Qualitative sub‐study component
Eight weeks after screening, we will purposively recruit (according to a range of socio‐demographic characteristics) sixty women (thirty from each of the two intervention study arms) for interviews by telephone or via Zoom that will be audio‐recorded and transcribed. The interviews will explore personal views regarding the RCT outcome measures over time, including feelings of anxiousness or confusion, interest in and reasons for seeking or not seeking supplemental screening, and the acceptability of breast density notification. The sample size is adequate for a qualitative study.40
The qualitative sub‐study will take a phenomenological perspective and the outcomes assessed using thematic analysis.41 This method enables themes to be compared both within individuals (eg, a woman's psychological response and understanding of breast density information, and her prior experience and future intentions regarding health service use) and between individuals (eg, women who are or are not anxious).
We will summarise participant socio‐demographic and health characteristics as descriptive statistics (frequencies and proportions for categorical variables; means with standard deviations for continuous variables). Outcomes data by study arm will be analysed in linear mixed models and generalised linear mixed models; the regression models will take correlations between longitudinally collected data (when appropriate) and clustering by recruitment site into account, and allow inclusion of data from individuals for whom some longitudinal outcomes data are missing.
The Gold Coast Hospital and Health Service Ethics Committee (HREC/2023/QGC/8977) and Sunshine Coast Hospital and Health Service Research Governance and Development (SSA/2023/QSC/89770) have approved the study.
Women will be informed in detail about the study prior to and on the day of their appointment, and will be provided a participant information statement and a consent form. The participant information statement will inform them about the aim and design of the study, and advise them that they may receive additional information about their breasts. The participant information statement does not mention the breast density criterion for study participation in order to ensure that participants in the control group are blinded to their breast density status. It will also include contact details for the research team and other support services, and state that participation is voluntary and without penalty should they not participate. Women will be informed that they will be contacted by SMS (or email if they do not have a mobile phone) with links to brief online questionnaires. They will also be informed that some personal information will be obtained from BreastScreen Queensland for study purposes only.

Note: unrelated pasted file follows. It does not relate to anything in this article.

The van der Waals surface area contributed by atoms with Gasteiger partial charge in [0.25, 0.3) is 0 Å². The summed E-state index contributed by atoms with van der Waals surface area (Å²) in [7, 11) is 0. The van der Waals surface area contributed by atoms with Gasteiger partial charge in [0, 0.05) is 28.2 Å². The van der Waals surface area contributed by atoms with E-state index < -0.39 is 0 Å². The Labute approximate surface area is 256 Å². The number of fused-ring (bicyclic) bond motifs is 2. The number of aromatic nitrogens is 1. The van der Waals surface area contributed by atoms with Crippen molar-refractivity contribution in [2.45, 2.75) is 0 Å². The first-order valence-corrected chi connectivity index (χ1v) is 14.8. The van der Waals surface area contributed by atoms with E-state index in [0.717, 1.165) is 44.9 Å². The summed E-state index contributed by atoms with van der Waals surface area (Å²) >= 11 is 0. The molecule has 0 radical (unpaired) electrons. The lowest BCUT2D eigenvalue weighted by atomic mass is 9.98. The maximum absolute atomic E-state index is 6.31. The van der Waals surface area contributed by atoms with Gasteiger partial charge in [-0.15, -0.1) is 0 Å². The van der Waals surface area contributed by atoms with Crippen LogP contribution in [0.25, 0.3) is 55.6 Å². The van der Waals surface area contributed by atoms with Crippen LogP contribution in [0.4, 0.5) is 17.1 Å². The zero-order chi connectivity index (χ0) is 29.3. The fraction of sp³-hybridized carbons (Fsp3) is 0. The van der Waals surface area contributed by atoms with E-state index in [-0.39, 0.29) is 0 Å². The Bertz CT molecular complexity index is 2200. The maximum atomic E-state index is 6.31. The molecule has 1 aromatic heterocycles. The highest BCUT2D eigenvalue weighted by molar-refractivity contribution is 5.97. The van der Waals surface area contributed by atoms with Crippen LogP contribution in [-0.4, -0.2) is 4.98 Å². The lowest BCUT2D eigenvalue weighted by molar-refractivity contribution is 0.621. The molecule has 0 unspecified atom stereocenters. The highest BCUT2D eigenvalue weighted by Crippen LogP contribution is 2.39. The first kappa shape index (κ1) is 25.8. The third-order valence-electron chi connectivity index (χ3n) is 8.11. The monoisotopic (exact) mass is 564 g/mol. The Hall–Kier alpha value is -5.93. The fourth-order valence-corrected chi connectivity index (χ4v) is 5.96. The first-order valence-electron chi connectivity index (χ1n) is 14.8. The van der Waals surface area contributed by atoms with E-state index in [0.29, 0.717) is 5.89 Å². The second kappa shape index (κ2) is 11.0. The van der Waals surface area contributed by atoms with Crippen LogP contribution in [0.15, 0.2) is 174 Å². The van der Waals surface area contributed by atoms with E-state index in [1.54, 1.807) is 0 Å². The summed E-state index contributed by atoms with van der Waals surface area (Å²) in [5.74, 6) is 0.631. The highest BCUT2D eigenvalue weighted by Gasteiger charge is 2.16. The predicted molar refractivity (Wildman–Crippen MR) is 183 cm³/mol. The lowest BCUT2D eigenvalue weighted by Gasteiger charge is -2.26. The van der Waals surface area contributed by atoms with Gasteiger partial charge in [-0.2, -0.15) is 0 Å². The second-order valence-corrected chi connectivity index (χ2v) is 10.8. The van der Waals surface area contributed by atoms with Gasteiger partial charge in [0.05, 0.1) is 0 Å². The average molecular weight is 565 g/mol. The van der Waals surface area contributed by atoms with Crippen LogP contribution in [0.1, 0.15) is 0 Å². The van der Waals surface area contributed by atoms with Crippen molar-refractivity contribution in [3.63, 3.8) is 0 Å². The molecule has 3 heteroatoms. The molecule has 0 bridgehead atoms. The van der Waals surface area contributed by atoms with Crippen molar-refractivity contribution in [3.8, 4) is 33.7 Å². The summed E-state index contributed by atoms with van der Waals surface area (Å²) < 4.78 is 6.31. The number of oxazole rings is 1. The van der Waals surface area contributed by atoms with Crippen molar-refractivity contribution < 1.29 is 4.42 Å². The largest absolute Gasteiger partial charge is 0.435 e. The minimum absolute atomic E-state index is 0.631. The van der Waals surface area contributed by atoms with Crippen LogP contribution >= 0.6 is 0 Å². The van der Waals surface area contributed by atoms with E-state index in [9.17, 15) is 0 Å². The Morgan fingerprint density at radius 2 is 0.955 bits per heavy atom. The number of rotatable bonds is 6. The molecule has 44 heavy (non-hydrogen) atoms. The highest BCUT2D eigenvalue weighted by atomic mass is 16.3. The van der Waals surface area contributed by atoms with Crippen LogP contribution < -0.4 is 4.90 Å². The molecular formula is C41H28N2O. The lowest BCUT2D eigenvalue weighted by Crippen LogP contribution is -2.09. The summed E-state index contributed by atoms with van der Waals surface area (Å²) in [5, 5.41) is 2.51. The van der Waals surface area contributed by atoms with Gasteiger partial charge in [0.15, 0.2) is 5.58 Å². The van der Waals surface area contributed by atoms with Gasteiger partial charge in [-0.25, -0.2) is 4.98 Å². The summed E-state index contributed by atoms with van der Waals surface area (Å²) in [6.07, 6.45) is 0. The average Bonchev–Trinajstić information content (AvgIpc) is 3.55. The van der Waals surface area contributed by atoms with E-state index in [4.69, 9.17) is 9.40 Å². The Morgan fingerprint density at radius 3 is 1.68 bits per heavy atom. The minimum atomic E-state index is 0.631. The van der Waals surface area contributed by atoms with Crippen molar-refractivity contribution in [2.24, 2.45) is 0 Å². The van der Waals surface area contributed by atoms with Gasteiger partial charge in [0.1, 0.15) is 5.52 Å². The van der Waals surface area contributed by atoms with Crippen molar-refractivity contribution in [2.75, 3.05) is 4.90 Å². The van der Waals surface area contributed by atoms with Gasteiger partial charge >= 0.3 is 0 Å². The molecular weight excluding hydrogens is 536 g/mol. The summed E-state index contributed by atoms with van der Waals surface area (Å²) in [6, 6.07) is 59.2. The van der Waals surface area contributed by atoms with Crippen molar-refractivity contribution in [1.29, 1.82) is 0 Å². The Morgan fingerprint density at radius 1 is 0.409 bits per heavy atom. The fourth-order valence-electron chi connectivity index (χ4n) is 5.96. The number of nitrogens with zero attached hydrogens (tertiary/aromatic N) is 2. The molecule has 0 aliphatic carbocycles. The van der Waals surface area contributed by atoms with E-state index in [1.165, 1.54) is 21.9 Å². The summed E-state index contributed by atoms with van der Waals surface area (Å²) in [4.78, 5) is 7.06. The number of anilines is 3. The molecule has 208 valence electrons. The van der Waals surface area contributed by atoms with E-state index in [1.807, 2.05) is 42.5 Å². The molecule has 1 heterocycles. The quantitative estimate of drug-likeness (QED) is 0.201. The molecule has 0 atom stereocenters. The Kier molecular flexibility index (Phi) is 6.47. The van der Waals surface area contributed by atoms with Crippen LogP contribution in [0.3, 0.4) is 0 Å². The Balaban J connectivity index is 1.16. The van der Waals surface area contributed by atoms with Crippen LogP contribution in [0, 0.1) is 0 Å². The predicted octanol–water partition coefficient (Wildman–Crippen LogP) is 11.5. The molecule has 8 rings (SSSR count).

All data will be stored in password‐protected files on password‐protected computers, backed up to a University of Sydney server. Quantitative and qualitative study data will be retained for fifteen and five years, respectively, in accordance with National Health and Medical Research Council guidelines,42 after which the files will be deleted.
Dissemination of findings
Evaluating the effects of notifying or not notifying women about dense breast information using two different modes of communicating will facilitate translation of our findings to BreastScreen Queensland and other screening services. They will be disseminated in publications in peer‐reviewed national and international journals, and presented at national and international conferences. Our findings will also be reported to BreastScreen Queensland, BreastScreen Australia, Cancer Australia, and other national and international bodies involved in cancer care and screening, including those currently considering routine notification of women about breast density and patient and support organisations.
No information that could identify study participants will be included in any presentation of our findings. All quantitative analyses will be of de‐identified data, and audio‐recordings and transcripts will be de‐identified for the qualitative sub‐study. Quantitative findings will be reported at the group level, and individual qualitative findings and quotes will be anonymised.
Data sharing statement
In line with our ethics approval application, quantitative data will be anonymised and aggregated for statistical analyses, and findings will be reported at the group level. Qualitative findings will also be reported at the group level. Any additional unpublished aggregate‐level data will be available upon reasonable request at the conclusion of the RCT. Individual‐level data and RCT data files will not be accessible to external researchers.